FAS collaborates with scientists and engineers that specialize in building materials, structural engineering, architectural design, indoor air quality and energy-efficiency to create safe and affordable housing in the U.S. and abroad.


FAS seeks to advance the current state of construction by evaluating, disseminating and supporting advanced building materials, technologies and systems, such as Structural Insulated Panels (SIPs) with alternative facings. FAS has assembled an interdisciplinary team of experts many of whom have had years of experience in construction to develop lasting close links with the industry to help facilitate the adoption of new technologies in residential and commercial practice. Structural insulated panels (or structural insulating panels), SIPs, are a composite building material. ...


The Structural Insulated Panel (SIP) is one such technology that deserves more attention in the construction market. SIPs were first developed over 50 years ago by the Forest Products Laboratory, established by the U.S. Department of Agriculture. Starting in 1952, Alden B. Dow - the son of the founder of the DOW Chemical Company - began to design SIPs for residential construction. SIPs are composite building materials that consist of an insulating core such as Expanded Polystyrene (EPS) or Polyurethane with two structural facings on each side. While the most common facing material used in the industry is Oriented Strand Board (OSB) or wood facing, SIPs can also be manufactured with fiber-cement boards and metal skins.


FAS’s research can be instrumental in solving the extraordinary need for housing by providing safe, inexpensive buildings.


References

  1. ^ [1]
  2. ^ [2]
  3. ^ [3]
  4. ^ [4]
  5. ^ [5]
  6. ^ [6]
  7. ^ [7] Secrecy News email newsletter Secrecy News blog

See also

Digital Opportunity Investment Trust (DOIT) is a proposal to create a United States federal trust to distribute, for educational purposes, funds to be raised by public auctions of licenses to use radio frequency bands. ... Immune Attack is an educational video game created by the Federation of American Scientists and Brown University, in collaboration with the University of Southern California, under a grant from the National Science Foundation. ...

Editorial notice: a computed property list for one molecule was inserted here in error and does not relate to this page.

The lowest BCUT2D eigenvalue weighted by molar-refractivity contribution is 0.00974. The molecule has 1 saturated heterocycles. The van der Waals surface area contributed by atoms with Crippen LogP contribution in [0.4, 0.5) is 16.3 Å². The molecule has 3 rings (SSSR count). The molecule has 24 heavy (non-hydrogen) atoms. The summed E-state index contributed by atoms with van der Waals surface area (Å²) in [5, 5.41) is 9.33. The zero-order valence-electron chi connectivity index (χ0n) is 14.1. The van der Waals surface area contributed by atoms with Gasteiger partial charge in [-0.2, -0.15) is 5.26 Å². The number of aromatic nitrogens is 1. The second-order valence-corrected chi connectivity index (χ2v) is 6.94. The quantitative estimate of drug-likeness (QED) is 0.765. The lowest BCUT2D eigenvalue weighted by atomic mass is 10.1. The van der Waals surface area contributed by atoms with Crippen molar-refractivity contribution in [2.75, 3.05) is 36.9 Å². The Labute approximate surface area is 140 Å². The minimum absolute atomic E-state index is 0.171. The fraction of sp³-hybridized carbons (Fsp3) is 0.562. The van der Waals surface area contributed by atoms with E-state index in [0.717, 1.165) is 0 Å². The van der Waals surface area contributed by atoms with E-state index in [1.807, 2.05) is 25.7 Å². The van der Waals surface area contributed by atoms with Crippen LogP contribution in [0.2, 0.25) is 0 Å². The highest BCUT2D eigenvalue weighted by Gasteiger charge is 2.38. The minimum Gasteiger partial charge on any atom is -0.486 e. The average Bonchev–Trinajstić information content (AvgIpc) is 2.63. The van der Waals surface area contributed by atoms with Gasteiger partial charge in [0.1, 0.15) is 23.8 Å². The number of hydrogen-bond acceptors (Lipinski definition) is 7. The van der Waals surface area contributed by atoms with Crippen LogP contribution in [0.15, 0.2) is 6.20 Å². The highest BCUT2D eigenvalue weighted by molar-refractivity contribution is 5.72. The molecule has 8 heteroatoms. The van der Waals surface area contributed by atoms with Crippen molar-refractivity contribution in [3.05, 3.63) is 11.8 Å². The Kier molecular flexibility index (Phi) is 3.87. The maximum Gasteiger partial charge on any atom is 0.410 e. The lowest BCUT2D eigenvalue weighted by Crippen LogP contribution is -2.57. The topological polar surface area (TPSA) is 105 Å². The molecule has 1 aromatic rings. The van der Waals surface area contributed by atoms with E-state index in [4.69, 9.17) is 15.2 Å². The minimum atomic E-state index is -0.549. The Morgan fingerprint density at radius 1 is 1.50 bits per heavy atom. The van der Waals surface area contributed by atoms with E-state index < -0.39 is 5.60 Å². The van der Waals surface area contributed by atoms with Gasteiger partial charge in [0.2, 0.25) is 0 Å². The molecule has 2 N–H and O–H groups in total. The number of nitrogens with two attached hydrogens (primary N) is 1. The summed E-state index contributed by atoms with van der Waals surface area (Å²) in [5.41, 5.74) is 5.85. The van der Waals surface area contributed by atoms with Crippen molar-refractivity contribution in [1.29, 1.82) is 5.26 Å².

External links


  Results from FactBites:
 
Federation of American Scientists - Wikipedia, the free encyclopedia (736 words)
The Federation of American Scientists is a non-profit organization dedicated to the proper use of science and technology for the benefit of mankind.
It was founded in 1945 (as the Federation of Atomic Scientists) by members of the Manhattan Project.
This project informs scientists and the general public about biological and chemical weapons and their control.
Henry Kelly speaks on science policy (625 words)
The Bush administra-tion's appointment of industry-supported scientists to the committee made national news last year and has raised concerns that the members of such advisory groups are being chosen on the basis of their ideological commitments rather than their scientific expertise.
The Federation of American Scientists (formerly the Federation of Atomic Scientists) was founded in 1945 by members of the Manhattan Project.
Szilard, a member of the Manhattan Project and one of the founders of the Federation of Atomic Scientists, was a tireless proponent of nuclear disarmament.
  More results at FactBites »